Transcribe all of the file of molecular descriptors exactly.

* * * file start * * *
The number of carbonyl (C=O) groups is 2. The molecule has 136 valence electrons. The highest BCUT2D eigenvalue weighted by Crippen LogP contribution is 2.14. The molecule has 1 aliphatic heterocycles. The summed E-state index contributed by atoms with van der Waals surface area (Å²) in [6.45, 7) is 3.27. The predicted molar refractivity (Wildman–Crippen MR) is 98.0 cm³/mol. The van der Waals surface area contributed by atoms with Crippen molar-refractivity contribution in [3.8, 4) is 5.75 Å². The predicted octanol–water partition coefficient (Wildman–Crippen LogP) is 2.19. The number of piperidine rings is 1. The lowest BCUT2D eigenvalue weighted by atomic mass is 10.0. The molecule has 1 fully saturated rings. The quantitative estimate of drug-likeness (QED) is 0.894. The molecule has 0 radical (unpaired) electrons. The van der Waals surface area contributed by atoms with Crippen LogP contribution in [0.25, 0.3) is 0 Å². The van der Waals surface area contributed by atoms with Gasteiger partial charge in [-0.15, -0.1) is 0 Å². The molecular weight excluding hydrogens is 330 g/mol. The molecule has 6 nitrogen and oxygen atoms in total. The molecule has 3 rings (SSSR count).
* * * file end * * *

The number of carbonyl (C=O) groups is 2. The molecule has 136 valence electrons. The highest BCUT2D eigenvalue weighted by Crippen LogP contribution is 2.14. The molecule has 1 aliphatic heterocycles. The summed E-state index contributed by atoms with van der Waals surface area (Å²) in [6.45, 7) is 3.27. The predicted molar refractivity (Wildman–Crippen MR) is 98.0 cm³/mol. The van der Waals surface area contributed by atoms with Crippen molar-refractivity contribution in [3.8, 4) is 5.75 Å². The predicted octanol–water partition coefficient (Wildman–Crippen LogP) is 2.19. The number of piperidine rings is 1. The lowest BCUT2D eigenvalue weighted by atomic mass is 10.0. The molecule has 1 fully saturated rings. The quantitative estimate of drug-likeness (QED) is 0.894. The molecule has 0 radical (unpaired) electrons. The van der Waals surface area contributed by atoms with Crippen LogP contribution in [0.25, 0.3) is 0 Å². The van der Waals surface area contributed by atoms with Gasteiger partial charge in [-0.15, -0.1) is 0 Å². The molecular weight excluding hydrogens is 330 g/mol. The molecule has 6 nitrogen and oxygen atoms in total. The molecule has 3 rings (SSSR count).